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When the pandemic struck,
tents began popping up all over town,
tents for drive-thru testing,
tents for outdoor dining,
tents for hair salons and yoga classes,
tents to draw people out of their homes
with the promise of business as usual.
But it was as if the circus had come to town.
There were so many tents
it was like walking through a mushroom forest.
Fights broke out over whose tent could go where.
Tents poles were broken, canvas slashed.
When the wind picked up,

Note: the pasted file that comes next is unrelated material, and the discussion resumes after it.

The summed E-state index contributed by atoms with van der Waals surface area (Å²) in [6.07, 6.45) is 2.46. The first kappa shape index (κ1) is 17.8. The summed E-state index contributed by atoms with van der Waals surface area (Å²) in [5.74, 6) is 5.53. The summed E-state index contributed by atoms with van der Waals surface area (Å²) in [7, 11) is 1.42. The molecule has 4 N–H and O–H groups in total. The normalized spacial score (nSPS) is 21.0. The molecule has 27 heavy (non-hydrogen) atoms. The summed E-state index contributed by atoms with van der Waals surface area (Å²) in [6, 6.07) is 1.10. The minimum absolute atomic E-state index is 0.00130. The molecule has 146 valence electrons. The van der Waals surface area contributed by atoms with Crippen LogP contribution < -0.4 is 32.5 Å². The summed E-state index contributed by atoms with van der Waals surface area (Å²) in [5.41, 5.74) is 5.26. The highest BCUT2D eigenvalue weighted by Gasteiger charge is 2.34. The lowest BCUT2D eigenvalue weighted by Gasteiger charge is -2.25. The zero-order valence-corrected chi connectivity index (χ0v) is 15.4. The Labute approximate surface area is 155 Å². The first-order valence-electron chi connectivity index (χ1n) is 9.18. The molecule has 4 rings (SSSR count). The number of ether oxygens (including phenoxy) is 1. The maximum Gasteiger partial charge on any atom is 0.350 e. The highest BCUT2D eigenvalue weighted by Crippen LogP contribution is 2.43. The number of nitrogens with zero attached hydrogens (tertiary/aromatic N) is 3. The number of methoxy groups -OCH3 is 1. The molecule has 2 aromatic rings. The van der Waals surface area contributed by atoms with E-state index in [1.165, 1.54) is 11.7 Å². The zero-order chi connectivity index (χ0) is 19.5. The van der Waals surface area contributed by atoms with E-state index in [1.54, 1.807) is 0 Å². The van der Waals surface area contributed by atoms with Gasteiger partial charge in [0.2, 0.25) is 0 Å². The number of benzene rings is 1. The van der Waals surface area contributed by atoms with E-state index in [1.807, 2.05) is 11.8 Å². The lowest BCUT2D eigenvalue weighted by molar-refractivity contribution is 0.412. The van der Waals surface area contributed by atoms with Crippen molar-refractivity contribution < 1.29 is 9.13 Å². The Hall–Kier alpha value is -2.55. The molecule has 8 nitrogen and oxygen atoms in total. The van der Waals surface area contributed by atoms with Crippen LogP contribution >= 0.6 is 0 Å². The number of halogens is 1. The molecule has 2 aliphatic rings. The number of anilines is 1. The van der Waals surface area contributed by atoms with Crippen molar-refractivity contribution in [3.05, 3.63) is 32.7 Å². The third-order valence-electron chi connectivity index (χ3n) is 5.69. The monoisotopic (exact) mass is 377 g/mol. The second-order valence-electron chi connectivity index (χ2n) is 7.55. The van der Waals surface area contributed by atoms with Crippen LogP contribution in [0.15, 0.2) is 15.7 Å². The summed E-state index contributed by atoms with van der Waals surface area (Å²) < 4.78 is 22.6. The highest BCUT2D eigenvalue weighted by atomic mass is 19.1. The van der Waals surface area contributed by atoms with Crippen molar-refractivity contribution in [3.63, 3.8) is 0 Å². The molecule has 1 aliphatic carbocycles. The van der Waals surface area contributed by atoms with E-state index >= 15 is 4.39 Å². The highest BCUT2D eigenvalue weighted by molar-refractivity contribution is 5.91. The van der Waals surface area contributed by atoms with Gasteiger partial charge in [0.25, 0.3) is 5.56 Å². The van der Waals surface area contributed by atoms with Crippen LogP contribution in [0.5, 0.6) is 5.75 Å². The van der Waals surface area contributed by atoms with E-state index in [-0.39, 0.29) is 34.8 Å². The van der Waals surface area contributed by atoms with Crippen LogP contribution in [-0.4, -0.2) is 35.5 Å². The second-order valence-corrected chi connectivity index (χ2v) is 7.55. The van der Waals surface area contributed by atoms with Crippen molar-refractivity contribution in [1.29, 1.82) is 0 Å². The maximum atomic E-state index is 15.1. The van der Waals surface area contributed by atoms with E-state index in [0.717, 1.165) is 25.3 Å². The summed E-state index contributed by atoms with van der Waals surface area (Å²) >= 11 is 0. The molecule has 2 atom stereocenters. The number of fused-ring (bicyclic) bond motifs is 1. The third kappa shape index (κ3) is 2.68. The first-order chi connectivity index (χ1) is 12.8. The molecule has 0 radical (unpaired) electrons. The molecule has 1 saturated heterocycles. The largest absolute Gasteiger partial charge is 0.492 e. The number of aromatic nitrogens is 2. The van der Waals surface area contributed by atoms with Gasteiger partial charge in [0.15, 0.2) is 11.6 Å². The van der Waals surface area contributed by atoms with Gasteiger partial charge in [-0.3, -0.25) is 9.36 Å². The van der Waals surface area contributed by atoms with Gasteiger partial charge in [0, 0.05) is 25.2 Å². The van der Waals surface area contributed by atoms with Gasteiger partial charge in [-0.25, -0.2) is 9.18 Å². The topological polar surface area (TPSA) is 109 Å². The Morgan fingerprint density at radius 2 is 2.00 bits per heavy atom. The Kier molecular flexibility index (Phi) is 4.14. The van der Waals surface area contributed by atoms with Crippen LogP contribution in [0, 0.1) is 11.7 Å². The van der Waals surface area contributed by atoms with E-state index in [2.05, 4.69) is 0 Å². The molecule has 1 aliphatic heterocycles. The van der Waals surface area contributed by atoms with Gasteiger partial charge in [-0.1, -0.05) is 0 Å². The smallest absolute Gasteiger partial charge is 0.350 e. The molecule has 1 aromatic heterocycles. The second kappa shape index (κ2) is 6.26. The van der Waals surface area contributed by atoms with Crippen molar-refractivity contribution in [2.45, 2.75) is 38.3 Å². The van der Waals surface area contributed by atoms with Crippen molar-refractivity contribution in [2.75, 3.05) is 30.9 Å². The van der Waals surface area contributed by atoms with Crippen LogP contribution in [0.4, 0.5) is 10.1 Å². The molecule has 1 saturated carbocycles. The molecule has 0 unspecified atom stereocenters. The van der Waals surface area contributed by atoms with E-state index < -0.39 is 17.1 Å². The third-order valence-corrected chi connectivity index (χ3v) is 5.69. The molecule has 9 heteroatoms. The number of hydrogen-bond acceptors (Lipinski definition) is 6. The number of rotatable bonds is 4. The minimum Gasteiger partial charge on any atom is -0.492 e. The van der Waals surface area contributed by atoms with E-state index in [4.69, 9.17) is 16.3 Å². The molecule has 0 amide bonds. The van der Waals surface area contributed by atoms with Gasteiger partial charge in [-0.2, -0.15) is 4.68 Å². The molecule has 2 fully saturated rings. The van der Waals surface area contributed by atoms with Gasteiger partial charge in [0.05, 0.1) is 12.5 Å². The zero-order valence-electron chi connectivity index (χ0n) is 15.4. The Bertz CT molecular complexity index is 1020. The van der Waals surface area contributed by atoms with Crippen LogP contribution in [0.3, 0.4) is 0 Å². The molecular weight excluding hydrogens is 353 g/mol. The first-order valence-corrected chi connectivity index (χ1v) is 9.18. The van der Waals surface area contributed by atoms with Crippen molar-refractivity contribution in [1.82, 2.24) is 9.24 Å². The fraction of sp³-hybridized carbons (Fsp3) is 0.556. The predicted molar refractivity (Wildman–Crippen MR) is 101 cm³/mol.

those tents not secured
(sometimes through sabotage)
simply lifted into the air,
landing on empty parking garages
and vacated office buildings.
At night, an amusement park buzz
of portable generators added
to the symphony of insect song.
Meanwhile, the flicker of fluorescents
pulsed with a music all its own.
The landscape grew more and more alien
as people moved in and out
of their sterile bubbles,
until we could no longer distinguish
what was normal
and what was madness.
Kurt Newton’s poetry has appeared in Unlikely Stories Mark V, Hobo Camp Review, The Wild Word, Cajun Mutt Press and Alien Buddha Zine. His latest poetry collection, Nazi Swastika Bikini Wax Illuminati, was published last year by Alien Buddha Press.
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